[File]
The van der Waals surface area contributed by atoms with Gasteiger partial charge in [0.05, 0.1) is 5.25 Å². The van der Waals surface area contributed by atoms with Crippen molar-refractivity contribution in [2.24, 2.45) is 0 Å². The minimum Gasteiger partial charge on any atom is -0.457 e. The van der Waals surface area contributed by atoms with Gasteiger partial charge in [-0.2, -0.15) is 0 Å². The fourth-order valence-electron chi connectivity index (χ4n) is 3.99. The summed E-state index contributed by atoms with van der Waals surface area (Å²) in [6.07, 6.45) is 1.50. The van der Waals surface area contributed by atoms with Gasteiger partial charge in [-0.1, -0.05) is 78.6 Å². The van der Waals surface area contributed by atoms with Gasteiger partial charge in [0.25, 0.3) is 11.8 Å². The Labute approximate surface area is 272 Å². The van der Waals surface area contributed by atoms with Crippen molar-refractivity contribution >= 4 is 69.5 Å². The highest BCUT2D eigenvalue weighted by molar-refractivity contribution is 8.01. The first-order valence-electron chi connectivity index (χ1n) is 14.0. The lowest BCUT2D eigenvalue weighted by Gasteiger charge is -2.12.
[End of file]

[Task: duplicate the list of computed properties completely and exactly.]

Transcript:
The van der Waals surface area contributed by atoms with Gasteiger partial charge in [0.05, 0.1) is 5.25 Å². The van der Waals surface area contributed by atoms with Crippen molar-refractivity contribution in [2.24, 2.45) is 0 Å². The minimum Gasteiger partial charge on any atom is -0.457 e. The van der Waals surface area contributed by atoms with Gasteiger partial charge in [-0.2, -0.15) is 0 Å². The fourth-order valence-electron chi connectivity index (χ4n) is 3.99. The summed E-state index contributed by atoms with van der Waals surface area (Å²) in [6.07, 6.45) is 1.50. The van der Waals surface area contributed by atoms with Gasteiger partial charge in [-0.1, -0.05) is 78.6 Å². The van der Waals surface area contributed by atoms with Gasteiger partial charge in [0.25, 0.3) is 11.8 Å². The Labute approximate surface area is 272 Å². The van der Waals surface area contributed by atoms with Crippen molar-refractivity contribution >= 4 is 69.5 Å². The highest BCUT2D eigenvalue weighted by molar-refractivity contribution is 8.01. The first-order valence-electron chi connectivity index (χ1n) is 14.0. The lowest BCUT2D eigenvalue weighted by Gasteiger charge is -2.12.